This glittering image from the NASA/ESA Hubble Space Telescope shows the spiral galaxy IC 5332. The galaxy lies about 30 million light-years away in the constellation Sculptor and has an almost face-on orientation to Earth. To understand the term “face-on,” it is helpful to visualize a spiral galaxy as an extremely large disk. If the galaxy’s orientation makes it appear circular and disk-shaped from our perspective on Earth, then we say that it is “face-on.”
In contrast, if the galaxy’s orientation is such that it appears squashed and oval-shaped, then we say that it is “edge-on.” The key thing is that the same galaxy would look extremely different from our perspective depending on whether it was face-on or edge-on as seen from Earth.
IC 5332 is an SABc-type galaxy in the De Vaucouleurs system of galaxy classification. The “S” identifies it as a spiral galaxy, which it clearly is, given its well-defined arms of bright stars and darker dust that curl outwards from the galaxy’s dense and bright core.
The “AB” designation is a little more complex. It means that the galaxy is weakly barred, which refers to the shape of the galaxy’s center. The majority of spiral galaxies do not spiral out from a single point, but rather from an elongated bar-type structure. SAB galaxies—which are also known as intermediate spiral galaxies—do not have a clear bar-shape at their core, but also do not spiral out from a single point, instead falling somewhere in between.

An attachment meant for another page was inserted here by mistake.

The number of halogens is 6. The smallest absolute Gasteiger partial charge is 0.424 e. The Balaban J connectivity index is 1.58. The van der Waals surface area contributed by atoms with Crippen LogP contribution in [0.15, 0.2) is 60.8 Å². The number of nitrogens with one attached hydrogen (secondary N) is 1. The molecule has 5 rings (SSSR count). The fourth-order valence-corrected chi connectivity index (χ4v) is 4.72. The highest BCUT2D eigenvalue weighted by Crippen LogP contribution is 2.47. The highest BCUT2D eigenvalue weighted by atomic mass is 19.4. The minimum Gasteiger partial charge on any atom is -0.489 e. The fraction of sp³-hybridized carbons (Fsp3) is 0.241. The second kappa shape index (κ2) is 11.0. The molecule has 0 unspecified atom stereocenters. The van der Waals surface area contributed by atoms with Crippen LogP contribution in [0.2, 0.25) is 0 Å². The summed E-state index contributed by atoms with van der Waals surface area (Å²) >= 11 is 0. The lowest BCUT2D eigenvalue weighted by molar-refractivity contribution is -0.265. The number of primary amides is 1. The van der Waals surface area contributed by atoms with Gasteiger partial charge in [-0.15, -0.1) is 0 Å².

The lowercase “c” describes how tightly wound the spiral arms are: “a” would indicate very tightly wound, and “d” very loosely wound. Thus, IC 5332 is an intermediate spiral galaxy on many fronts: weakly barred, with quite loosely wound arms, and almost completely face-on.
Hubble captures spiral galaxy IC 5332 face-on (2023, October 23)
retrieved 26 October 2023
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